A Second Look

Occasionally there’s an item in our collection that only reveals itself at second glance: for instance, this photograph of a group of men, taken in Lissa in the Prussian province of Posen, in 1913.

A group of friends in suits, drinking wine.

Walter Frost (1893 – 1968) with friends
Lissa, Posen, 1913, photography
© Jewish Museum Berlin, gift of Edith Marcus née Frost

You have to look very closely to recognize what’s lying on the table. In the left foreground, next to the various traces of an alcohol-infused social gathering, is an issue of the magazine Ost und West (East and West), and further to the right is a donation can for the Jewish National Fund with a Star of David on it. These objects allow us to connect the barely 9 x 14 cm little picture with the Zionist movement.
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Farewell letter, ink on paper

In the archive of the Jewish Museum Berlin, there is a moving letter that Marianne Joachim wrote to her in-laws on 4 March 1943. That same day at the Berlin Plötzensee detention center, the young woman was executed.

Farewell letter from Marianne Joachim

Farewell letter from Marianne Joachim née Prager (1921 – 1943)
© Jewish Museum Berlin, photo: Jens Ziehe

What had happened? Marianne and Heinz Joachim supposedly joined a resistance group in 1941 led by Herbert Baum. A Jew and communist, Baum had been gathering like-minded friends around him since 1933 to generate resistance against the politics of National Socialism. On 18 May 1942, the group attempted to set fire to the anti-Soviet exhibit “The Soviet Paradise” in Berlin’s Lustgarten. Among the members jailed in short order and sentenced to death were Marianne and Heinz Joachim.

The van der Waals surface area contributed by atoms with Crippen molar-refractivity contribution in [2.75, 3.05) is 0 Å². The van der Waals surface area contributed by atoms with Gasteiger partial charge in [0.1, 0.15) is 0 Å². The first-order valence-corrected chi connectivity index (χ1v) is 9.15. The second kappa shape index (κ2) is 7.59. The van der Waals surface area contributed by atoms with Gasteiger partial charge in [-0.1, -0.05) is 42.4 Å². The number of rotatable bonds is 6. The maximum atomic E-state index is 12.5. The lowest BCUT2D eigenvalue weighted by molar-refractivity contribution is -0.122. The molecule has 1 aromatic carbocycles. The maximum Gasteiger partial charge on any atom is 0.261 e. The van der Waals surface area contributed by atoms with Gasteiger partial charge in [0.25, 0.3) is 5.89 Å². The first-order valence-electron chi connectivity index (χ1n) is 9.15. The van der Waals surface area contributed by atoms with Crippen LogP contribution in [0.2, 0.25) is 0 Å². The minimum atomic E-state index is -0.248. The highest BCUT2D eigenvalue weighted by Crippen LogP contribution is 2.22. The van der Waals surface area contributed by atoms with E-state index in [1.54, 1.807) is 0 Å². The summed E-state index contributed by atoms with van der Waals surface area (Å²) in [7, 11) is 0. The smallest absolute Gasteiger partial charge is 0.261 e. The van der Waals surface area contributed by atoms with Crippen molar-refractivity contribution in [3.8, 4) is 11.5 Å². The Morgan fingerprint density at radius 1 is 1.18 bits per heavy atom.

We learn from her letter that finding out that her husband had already been executed on 18 August 1942 in Berlin Plötzensee was the “heaviest stroke of fate” for Marianne. Her greatest concern was for her parents, Jenny and Georg Prager. They were deported in March 1943 to Auschwitz and Theresienstadt where they were killed. Marianne’s sister, Ilse, was able to escape on one of the last Kindertransports to England. Heinz Joachim’s father Alfons, died at the end of 1944 at the concentration camp Sachsenhausen. His mother, Anna, did not have a Jewish background and therefore survived the National Socialist period, as did his brothers.  continue reading